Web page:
Interest rates

Higher interest rates could be detrimental | Letters

THE EDITOR, Madam:

I’m a professional sailor, not an economist. However, my interest in macroeconomic theory was sparked in high school by my scholarly “A” level economics teacher, and that interest has endured.

The very first thing I learned was that his class was how supply and demand intersect to determine the price of a product. In part, this basic economic theory is as follows – assuming the supply of a product is constant and there is an increase in demand for that product, then the price of that product will increase; on the other hand, keep the demand for a product constant and increase the supply, then the price will fall. Of course, in practice, neither demand nor supply is ever static. An example of this interaction between supply and demand is seen in the price of smart TVs over the past five years; supply greatly exceeded demand, leading to a dramatic drop in prices.

Recently, the Bank of Jamaica (BOJ) started raising interest rates, apparently to counter the current high rate of inflation; the economic theory being that higher interest rates will dampen demand and force producers to lower prices either through efficiency gains or other means.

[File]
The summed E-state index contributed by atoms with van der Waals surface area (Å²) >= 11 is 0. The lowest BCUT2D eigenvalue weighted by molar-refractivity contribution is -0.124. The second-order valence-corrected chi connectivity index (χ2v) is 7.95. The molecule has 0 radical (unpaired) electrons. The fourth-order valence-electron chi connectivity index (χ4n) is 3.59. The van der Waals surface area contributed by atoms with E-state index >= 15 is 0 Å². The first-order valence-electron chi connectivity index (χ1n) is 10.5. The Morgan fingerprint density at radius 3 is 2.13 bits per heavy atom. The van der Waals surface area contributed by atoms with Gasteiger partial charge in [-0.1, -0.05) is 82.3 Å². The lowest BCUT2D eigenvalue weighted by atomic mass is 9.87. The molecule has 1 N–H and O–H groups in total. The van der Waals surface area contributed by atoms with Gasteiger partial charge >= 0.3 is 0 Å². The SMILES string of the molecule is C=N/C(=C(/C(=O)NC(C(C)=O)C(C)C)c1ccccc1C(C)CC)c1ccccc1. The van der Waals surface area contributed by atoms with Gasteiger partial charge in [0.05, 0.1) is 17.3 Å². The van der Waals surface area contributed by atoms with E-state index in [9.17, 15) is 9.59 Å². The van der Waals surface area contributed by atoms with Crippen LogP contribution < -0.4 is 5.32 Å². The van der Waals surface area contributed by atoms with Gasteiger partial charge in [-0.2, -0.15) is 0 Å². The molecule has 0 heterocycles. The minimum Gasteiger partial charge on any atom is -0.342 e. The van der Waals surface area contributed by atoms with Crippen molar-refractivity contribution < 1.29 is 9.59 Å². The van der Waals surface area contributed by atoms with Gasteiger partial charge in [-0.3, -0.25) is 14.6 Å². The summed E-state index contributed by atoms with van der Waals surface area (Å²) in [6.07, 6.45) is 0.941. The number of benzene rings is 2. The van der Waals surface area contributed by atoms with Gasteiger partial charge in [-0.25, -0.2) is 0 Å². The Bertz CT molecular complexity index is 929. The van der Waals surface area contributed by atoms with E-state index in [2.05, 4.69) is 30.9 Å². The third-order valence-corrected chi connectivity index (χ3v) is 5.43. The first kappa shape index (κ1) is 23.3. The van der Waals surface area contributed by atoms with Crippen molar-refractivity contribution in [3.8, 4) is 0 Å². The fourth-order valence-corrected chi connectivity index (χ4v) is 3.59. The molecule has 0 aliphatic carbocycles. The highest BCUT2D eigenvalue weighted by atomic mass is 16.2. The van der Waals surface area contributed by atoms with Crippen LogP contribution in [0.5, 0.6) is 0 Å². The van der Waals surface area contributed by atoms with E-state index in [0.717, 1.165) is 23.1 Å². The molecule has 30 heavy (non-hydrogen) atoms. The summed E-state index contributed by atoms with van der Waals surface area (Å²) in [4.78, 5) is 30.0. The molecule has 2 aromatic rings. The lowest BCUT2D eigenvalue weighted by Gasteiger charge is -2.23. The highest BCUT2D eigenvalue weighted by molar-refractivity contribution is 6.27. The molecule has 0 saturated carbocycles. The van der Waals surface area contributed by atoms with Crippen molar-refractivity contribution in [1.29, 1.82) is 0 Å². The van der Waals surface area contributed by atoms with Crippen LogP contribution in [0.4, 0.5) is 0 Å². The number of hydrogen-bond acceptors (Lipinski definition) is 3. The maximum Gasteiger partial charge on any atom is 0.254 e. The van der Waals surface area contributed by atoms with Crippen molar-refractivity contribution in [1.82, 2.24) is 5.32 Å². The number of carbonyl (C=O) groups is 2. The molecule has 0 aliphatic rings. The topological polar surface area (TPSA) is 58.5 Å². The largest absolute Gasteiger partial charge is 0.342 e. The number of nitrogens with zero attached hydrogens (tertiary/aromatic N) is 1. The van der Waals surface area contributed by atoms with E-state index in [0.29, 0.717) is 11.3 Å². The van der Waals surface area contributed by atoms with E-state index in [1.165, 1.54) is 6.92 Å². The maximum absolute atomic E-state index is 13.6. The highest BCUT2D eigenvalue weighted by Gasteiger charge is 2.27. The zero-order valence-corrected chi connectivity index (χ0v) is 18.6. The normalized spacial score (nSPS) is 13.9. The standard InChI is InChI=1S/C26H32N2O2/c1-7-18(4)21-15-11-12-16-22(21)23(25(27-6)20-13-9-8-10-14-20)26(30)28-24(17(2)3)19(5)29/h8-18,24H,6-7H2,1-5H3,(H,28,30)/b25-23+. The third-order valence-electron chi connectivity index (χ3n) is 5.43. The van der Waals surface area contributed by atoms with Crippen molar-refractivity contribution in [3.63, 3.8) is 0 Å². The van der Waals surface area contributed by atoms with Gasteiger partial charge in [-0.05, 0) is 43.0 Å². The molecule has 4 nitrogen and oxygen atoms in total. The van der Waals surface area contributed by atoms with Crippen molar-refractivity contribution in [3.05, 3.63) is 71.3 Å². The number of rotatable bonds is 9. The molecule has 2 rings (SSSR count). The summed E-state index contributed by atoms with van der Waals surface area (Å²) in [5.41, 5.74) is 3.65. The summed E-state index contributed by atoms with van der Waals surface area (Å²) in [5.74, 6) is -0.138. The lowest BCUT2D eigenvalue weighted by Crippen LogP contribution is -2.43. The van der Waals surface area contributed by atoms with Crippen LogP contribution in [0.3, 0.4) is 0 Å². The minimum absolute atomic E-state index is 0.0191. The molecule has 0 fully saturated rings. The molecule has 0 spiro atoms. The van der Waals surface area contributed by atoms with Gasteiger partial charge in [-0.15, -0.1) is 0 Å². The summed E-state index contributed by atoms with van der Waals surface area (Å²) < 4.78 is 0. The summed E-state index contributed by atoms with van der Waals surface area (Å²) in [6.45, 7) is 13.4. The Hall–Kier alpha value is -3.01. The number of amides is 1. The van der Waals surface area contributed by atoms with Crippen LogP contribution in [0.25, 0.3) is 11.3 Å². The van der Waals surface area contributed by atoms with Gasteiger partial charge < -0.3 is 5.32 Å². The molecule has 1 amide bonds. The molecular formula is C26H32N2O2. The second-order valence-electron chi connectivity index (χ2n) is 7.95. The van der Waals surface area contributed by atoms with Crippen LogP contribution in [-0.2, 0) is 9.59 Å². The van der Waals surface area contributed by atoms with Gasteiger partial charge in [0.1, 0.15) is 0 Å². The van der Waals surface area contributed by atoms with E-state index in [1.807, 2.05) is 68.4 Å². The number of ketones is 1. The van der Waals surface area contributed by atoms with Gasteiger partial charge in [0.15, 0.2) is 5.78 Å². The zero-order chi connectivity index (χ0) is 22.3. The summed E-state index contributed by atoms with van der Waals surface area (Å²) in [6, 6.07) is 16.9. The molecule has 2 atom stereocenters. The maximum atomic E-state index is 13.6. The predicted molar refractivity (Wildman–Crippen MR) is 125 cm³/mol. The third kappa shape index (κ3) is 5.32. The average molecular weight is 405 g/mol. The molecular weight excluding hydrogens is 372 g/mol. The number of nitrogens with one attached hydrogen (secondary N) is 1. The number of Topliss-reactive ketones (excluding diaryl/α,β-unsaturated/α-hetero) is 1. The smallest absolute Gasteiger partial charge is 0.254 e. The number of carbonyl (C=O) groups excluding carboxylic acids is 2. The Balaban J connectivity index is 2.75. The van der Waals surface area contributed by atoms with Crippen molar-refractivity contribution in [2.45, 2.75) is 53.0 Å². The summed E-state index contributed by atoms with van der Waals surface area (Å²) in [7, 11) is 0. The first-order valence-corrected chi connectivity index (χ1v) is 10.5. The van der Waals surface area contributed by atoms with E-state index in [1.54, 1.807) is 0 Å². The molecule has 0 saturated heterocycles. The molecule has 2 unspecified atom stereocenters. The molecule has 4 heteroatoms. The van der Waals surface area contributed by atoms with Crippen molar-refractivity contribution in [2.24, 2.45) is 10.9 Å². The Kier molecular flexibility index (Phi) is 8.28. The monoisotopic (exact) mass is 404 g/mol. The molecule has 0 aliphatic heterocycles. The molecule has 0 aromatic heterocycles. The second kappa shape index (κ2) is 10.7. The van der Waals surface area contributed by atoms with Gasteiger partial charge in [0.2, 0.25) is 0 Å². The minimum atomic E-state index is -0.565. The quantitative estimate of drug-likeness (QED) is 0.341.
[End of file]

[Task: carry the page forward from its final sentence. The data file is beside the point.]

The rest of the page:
However, from my personal observations and the majority of what I have read on this subject, it seems that it is a problem of supply and not demand. As a sailor, I’ve had a front-row view of the huge disruption to supply chains (we old school types call it “logistics”) caused by the COVID-19 pandemic; other spoilers include the ideological tension between the United States and China, and the Russian-Ukrainian war. Locally, I haven’t seen anything from STATIN to suggest there has been increased demand for products and services above pre-COVID-19 levels. It is therefore a problem of supply and not a problem of demand. This begs the question: why did the BOJ take this approach of higher interest rates to dampen demand, when the problem lies with supply?

The higher interest rate approach was attempted by Omar Davis in the not too distant past and we have yet to recover from that debacle; we cannot risk a repeat of this colossal error. If the BOJ insists on pursuing this policy, our parliamentarians need to become much more strident in questioning this approach. After all, it is assumed that the BOJ is neither infallible, a law in itself, nor a sacred cow; where is it?

ALWYN GREGORY